With four months to the end of the year it is time to start thinking about currency maintenance for your qualifications with currency or class requirements. These include:

  • Boat crew, PWC operators and coxswains
  • Pilots, air crew and observers
  • Instructors
  • Vessel examiners
Each qualification has particular requirements for currency. Generally you are responsible for keeping track of your tasks. If you have questions please ask the Member Training Officer.

Hopefully we are all getting enough time/missions on each of our chosen qualifications that currency isn't an issue but it is easy to miss a required class or workshop. Please don't let it wait until the last minute.

Great Coast Guard Post: GAR Model for the S.S. Minnow (Gilligan's Island)

The Coast Guard Marine Safety blog has a wonderful post, republished from Proceedings of the Marine Safety & Security Council, that applies the GAR model to the voyage of the S.S. Minnow. In the post/article LCDR Thomas Olenchoc approaches risk management in a playful yet effective manner - it is well worth your time.

Analyzing the “Gilligan Factor”— The Green, Amber, Red Model
So how did the crew of the S.S. Minnow get stuck on that remote island? Would applying the ORM model of green, amber, red (GAR) have suggested they reconsider their decision to sail that day?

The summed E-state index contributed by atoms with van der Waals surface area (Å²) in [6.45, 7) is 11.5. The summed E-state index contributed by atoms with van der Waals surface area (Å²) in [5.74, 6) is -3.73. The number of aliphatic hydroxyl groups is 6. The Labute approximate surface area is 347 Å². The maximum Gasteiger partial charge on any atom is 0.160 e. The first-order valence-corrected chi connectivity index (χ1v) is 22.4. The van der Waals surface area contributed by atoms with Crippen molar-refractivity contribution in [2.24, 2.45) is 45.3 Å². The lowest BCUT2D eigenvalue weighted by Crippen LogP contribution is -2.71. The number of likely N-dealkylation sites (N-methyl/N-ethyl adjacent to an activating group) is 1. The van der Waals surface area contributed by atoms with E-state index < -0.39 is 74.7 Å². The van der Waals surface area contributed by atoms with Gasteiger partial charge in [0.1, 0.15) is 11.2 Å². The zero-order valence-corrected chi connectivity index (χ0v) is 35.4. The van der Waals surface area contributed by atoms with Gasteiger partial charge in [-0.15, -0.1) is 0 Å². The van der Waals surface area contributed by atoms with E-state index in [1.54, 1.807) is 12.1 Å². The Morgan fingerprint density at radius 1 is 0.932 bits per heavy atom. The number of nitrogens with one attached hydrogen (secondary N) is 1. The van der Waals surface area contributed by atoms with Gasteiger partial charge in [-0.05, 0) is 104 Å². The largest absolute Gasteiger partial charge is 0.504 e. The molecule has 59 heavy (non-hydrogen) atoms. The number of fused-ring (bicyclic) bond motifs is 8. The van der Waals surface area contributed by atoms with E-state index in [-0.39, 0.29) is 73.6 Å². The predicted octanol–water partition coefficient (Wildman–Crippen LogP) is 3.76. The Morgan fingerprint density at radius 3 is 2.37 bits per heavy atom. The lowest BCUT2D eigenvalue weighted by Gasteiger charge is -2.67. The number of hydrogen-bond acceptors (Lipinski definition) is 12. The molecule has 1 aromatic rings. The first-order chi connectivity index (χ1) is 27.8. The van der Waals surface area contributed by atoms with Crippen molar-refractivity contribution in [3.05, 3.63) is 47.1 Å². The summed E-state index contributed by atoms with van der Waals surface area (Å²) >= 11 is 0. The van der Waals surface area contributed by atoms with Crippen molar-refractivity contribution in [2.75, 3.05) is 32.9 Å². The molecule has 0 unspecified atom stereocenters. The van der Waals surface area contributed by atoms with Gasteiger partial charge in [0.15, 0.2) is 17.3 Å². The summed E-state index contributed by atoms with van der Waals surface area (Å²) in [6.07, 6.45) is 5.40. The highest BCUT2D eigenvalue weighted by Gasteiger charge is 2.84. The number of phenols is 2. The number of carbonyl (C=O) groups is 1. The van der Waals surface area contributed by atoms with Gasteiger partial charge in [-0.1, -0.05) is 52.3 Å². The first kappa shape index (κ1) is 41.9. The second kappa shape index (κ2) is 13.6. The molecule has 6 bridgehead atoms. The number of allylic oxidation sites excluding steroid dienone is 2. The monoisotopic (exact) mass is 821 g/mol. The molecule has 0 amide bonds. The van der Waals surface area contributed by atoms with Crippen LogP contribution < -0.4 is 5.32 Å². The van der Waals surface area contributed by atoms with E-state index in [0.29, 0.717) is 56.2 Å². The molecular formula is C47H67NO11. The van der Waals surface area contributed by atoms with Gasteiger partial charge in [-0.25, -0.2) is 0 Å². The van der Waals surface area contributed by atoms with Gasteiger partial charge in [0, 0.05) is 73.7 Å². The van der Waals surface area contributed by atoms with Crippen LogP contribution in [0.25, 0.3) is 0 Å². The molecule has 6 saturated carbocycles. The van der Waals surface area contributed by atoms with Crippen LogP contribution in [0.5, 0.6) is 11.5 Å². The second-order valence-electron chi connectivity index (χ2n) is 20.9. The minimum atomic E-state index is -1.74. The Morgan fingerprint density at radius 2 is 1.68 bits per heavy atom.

The GAR model has six inputs that are weighted to evaluate risk. These factors, scored on a scale of 1 to 10, with “10” being a high risk, are:
  • Supervision—In this case, the skipper was probably not a substantial source of supervision risk and could be scored low. Let’s call this a “1.”

  • Planning—Since it was a trip they had made several times before, we’ll score it a “2.”

  • Crew selection—This is where we factor in Gilligan. I would have to say the “little buddy” is a walking risk and would score him around a “7.”

  • Crew fitness—Remember this is not just rating weight and strength, but also takes into consideration things like fatigue, alertness, and external stresses. I would rate crew fitness a “2.”

  • Environment—Sailing or flying into a typhoon sounds like a very high-risk maneuver to me. I would rate environment as a “10.” Environment also factors in the platform or location. For example, the S.S. Minnow would not weather the typhoon as well as would a large, steel-hulled vessel.

  • Event complexity—Event complexity would be low. It was only a three-hour tour, so I’d rate it a “3."
A score of 0 to 23 indicates “green” (low risk), 23 to 44 warns “amber” (caution), and between 44 and 60 is “red” (high risk).

By adding up the S.S. Minnow’s factors, we see it rates a score of 25, or “amber,” which tells us that something should be addressed to help mitigate the risk.